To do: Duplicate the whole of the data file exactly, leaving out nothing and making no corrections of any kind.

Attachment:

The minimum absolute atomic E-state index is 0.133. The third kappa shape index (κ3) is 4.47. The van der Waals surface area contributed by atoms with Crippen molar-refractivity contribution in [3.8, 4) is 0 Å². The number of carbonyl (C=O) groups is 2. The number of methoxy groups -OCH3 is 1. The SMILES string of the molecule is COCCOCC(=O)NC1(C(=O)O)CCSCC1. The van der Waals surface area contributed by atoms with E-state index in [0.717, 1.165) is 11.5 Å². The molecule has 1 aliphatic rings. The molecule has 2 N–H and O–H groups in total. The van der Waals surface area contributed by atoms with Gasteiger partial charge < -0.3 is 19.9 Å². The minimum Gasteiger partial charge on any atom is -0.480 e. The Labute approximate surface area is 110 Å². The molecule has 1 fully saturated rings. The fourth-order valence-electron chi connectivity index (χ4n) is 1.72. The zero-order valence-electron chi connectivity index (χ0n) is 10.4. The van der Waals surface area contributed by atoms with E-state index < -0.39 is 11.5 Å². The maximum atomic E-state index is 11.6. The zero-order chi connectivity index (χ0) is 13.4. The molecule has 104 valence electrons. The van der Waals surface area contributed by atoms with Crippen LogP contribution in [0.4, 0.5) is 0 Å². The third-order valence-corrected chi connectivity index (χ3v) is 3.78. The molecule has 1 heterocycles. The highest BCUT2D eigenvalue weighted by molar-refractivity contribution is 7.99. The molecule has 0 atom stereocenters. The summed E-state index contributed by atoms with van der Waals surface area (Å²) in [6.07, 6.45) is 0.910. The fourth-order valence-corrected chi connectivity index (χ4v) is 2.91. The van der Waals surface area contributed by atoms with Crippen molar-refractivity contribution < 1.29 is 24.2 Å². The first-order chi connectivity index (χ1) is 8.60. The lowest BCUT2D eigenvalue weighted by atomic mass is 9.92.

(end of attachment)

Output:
The minimum absolute atomic E-state index is 0.133. The third kappa shape index (κ3) is 4.47. The van der Waals surface area contributed by atoms with Crippen molar-refractivity contribution in [3.8, 4) is 0 Å². The number of carbonyl (C=O) groups is 2. The number of methoxy groups -OCH3 is 1. The SMILES string of the molecule is COCCOCC(=O)NC1(C(=O)O)CCSCC1. The van der Waals surface area contributed by atoms with E-state index in [0.717, 1.165) is 11.5 Å². The molecule has 1 aliphatic rings. The molecule has 2 N–H and O–H groups in total. The van der Waals surface area contributed by atoms with Gasteiger partial charge < -0.3 is 19.9 Å². The minimum Gasteiger partial charge on any atom is -0.480 e. The Labute approximate surface area is 110 Å². The molecule has 1 fully saturated rings. The fourth-order valence-electron chi connectivity index (χ4n) is 1.72. The zero-order valence-electron chi connectivity index (χ0n) is 10.4. The van der Waals surface area contributed by atoms with E-state index < -0.39 is 11.5 Å². The maximum atomic E-state index is 11.6. The zero-order chi connectivity index (χ0) is 13.4. The molecule has 104 valence electrons. The van der Waals surface area contributed by atoms with Crippen LogP contribution in [0.4, 0.5) is 0 Å². The third-order valence-corrected chi connectivity index (χ3v) is 3.78. The molecule has 1 heterocycles. The highest BCUT2D eigenvalue weighted by molar-refractivity contribution is 7.99. The molecule has 0 atom stereocenters. The summed E-state index contributed by atoms with van der Waals surface area (Å²) in [6.07, 6.45) is 0.910. The fourth-order valence-corrected chi connectivity index (χ4v) is 2.91. The van der Waals surface area contributed by atoms with Crippen molar-refractivity contribution < 1.29 is 24.2 Å². The first-order chi connectivity index (χ1) is 8.60. The lowest BCUT2D eigenvalue weighted by atomic mass is 9.92.